I don't understand what this is supposed to mean at all. Who is supposed to be the "pro-Soviet third-world apparatchik"? Mahbub ul Haq? His main intellectual collaborator in the HDI, Amartya Sen, 1998 economics Nobel Prize winner and lifelong liberal democrat? The Pakistani leader in the 80's in whose cabinet ul Haq served, Mohammad Zia ul-Haq, a conservative islamist who actively supported the anti-Soviet mujahideen in the Afghan war?
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Linus Van Pelt
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« Reply #12 on: June 21, 2013, 09:25:10 pm »

Also, the head of the UN Development Program at the time, who hired ul Haq as a Special Adviser to prepare the report, was William H. Draper III, whom I trust the linked bio will reveal as a not exactly pro-Soviet figure. The very opening text on the first page of the report you linked to, written by Draper, reads as follows:

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I trust that in the political context of 1990 it is clear why this does not qualify as a pro-Soviet text.
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tpfkaw
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« Reply #13 on: June 21, 2013, 09:57:26 pm »

I don't understand what this is supposed to mean at all. Who is supposed to be the "pro-Soviet third-world apparatchik"? Mahbub ul Haq? His main intellectual collaborator in the HDI, Amartya Sen, 1998 economics Nobel Prize winner and lifelong liberal democrat? The Pakistani leader in the 80's in whose cabinet ul Haq served, Mohammad Zia ul-Haq, a conservative islamist who actively supported the anti-Soviet mujahideen in the Afghan war?

Were Nasser and his allies not pro-Soviet because they cracked down on Soviet-backed groups within the region?  The Soviet Union essentially won a diplomatic coup during the Cold War by making "third-worldism" the thought-process behind nearly all third-world diplomatic pronouncements, oftentimes even those by ostensibly right-wing or anti-communist leaders.  The man in this case was, quite literally, in charge of producing Pakistan's 5-year plans.  And I was more thinking of Sen anyway, who, among other things, has claimed that India is worse than Maoist China because it has more unequal incomes, somehow transmogrifying into a worse mass death than the Great Leap Forward.

In any event, please defend the reports findings that East Germany was about equally "developed" to the United States, that the US was less "developed" than Italy, Spain, or Ireland, that the Soviet Bloc countries in general were nearly as "developed" as their Western counterparts, that Portugal and South Korea were less "developed" than the Eastern Bloc or Costa Rica, that the policies of North Korea and Zimbabwe are the key to economic growth, that China's rapid growth is - wait for it - all because of their "land reform," or really the entire far-left wish-list (complete with IMF-bashing) they outline without any unqualified proposals for liberalizing reforms:

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Explain how the report therefore is totally unbiased and no reasonable person could ever come to the conclusion that it is.
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Linus Van Pelt
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« Reply #14 on: June 21, 2013, 10:35:33 pm »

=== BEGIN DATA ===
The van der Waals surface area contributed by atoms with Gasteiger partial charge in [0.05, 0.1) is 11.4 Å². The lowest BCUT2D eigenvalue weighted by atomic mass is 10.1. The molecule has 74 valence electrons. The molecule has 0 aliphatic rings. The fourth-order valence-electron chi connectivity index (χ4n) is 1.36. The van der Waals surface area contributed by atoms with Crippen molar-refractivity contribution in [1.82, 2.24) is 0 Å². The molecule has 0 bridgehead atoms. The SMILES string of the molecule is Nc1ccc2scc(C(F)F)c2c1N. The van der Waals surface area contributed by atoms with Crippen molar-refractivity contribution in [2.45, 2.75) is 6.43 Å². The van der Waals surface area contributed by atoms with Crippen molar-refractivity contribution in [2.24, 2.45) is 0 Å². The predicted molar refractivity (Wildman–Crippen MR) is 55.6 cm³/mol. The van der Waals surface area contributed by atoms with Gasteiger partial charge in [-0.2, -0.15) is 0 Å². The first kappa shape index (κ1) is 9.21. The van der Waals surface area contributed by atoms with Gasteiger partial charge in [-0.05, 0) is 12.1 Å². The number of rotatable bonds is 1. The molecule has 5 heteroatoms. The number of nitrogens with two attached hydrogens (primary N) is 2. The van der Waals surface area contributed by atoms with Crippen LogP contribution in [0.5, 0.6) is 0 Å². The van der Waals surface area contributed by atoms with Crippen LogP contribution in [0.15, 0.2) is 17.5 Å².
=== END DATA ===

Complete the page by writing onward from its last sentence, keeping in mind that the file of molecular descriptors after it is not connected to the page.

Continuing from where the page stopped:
I'm not interested in defending the report, much less claiming that it is "unbiased". It is clearly supportive of the development of a public welfare state focused on universal health and education. But my objection was simply to your claim that it was developed by "Communists". None of the central figures in its development were remotely Communist or pro-Soviet in their intellectual or political background. Regardless of how we should classify Nasser, Zia ul-Haq's government cannot be called pro-Soviet with even vague plausibiity. Amartya Sen is obviously not a Communist and has obviously not claimed what you attribute to him. Here is an example of Sen's fairly nuanced thinking about the comparison between India and China, which, as is common in Sen's discussion of the issue, contains an explicit discussion of the role of China's authoritarian government in contributing to catastrophic famine.
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tpfkaw
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« Reply #15 on: June 21, 2013, 11:10:31 pm »

Sen's position is a matter of public record:

"India seems to manage to fill its cupboard with more skeletons every eight years than China put there in its years of shame (i.e. 1958-1961)."
Jean Dreze and Amartya Sen, Hunger and Public Action, (Oxford: Clarendon Press, 1989)

I agree that ul-Haq and Sen were not Communists in the sense of being Marxist-Leninists, and they were not necessarily pro-Soviet in the sense of wanting the Soviet Union to have more influence within the borders of their own countries.  It is nevertheless plainly obvious that the report they produced has an extreme bias in favor of Soviet-backed regimes, in clear contravention of obvious reality, that does not strike one as a mistake honestly arrived at.
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Beet
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« Reply #16 on: June 21, 2013, 11:14:24 pm »

If Amartya Sen is a communist, it's a credit to communism. Btw, Sen has an article in the New York Times this week criticizing that India has done as much infrastructure investment as China. He wishes India would do better to learn from the East Asian development (dirigiste) model. Clearly, this idea is beyond the pale and he should bury himself in Lenin's tomb instead of writing articles.